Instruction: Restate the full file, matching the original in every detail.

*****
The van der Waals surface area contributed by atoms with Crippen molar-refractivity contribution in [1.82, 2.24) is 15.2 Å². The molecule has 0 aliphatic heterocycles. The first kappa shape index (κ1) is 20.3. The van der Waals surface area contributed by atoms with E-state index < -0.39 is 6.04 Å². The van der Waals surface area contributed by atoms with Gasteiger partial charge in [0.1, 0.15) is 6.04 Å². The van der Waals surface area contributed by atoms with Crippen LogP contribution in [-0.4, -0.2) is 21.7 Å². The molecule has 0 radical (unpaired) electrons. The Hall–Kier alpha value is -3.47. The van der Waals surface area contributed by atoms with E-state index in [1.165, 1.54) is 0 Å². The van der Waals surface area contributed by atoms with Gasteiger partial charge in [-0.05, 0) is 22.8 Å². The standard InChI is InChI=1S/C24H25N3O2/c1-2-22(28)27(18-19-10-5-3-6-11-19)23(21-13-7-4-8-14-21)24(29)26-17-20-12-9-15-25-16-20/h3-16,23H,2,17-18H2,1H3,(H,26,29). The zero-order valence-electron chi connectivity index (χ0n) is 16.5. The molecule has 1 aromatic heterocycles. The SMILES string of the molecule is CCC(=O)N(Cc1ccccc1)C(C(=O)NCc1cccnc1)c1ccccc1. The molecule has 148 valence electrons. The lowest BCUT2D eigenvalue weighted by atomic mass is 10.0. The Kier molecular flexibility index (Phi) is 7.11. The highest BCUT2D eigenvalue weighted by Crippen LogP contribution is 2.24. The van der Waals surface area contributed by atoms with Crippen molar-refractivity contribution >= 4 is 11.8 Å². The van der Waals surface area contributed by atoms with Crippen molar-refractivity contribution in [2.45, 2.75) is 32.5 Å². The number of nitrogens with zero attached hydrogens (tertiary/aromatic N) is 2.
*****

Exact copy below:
The van der Waals surface area contributed by atoms with Crippen molar-refractivity contribution in [1.82, 2.24) is 15.2 Å². The molecule has 0 aliphatic heterocycles. The first kappa shape index (κ1) is 20.3. The van der Waals surface area contributed by atoms with E-state index < -0.39 is 6.04 Å². The van der Waals surface area contributed by atoms with Gasteiger partial charge in [0.1, 0.15) is 6.04 Å². The van der Waals surface area contributed by atoms with Crippen LogP contribution in [-0.4, -0.2) is 21.7 Å². The molecule has 0 radical (unpaired) electrons. The Hall–Kier alpha value is -3.47. The van der Waals surface area contributed by atoms with E-state index in [1.165, 1.54) is 0 Å². The van der Waals surface area contributed by atoms with Gasteiger partial charge in [-0.05, 0) is 22.8 Å². The standard InChI is InChI=1S/C24H25N3O2/c1-2-22(28)27(18-19-10-5-3-6-11-19)23(21-13-7-4-8-14-21)24(29)26-17-20-12-9-15-25-16-20/h3-16,23H,2,17-18H2,1H3,(H,26,29). The zero-order valence-electron chi connectivity index (χ0n) is 16.5. The molecule has 1 aromatic heterocycles. The SMILES string of the molecule is CCC(=O)N(Cc1ccccc1)C(C(=O)NCc1cccnc1)c1ccccc1. The molecule has 148 valence electrons. The lowest BCUT2D eigenvalue weighted by atomic mass is 10.0. The Kier molecular flexibility index (Phi) is 7.11. The highest BCUT2D eigenvalue weighted by Crippen LogP contribution is 2.24. The van der Waals surface area contributed by atoms with Crippen molar-refractivity contribution >= 4 is 11.8 Å². The van der Waals surface area contributed by atoms with Crippen molar-refractivity contribution in [2.45, 2.75) is 32.5 Å². The number of nitrogens with zero attached hydrogens (tertiary/aromatic N) is 2.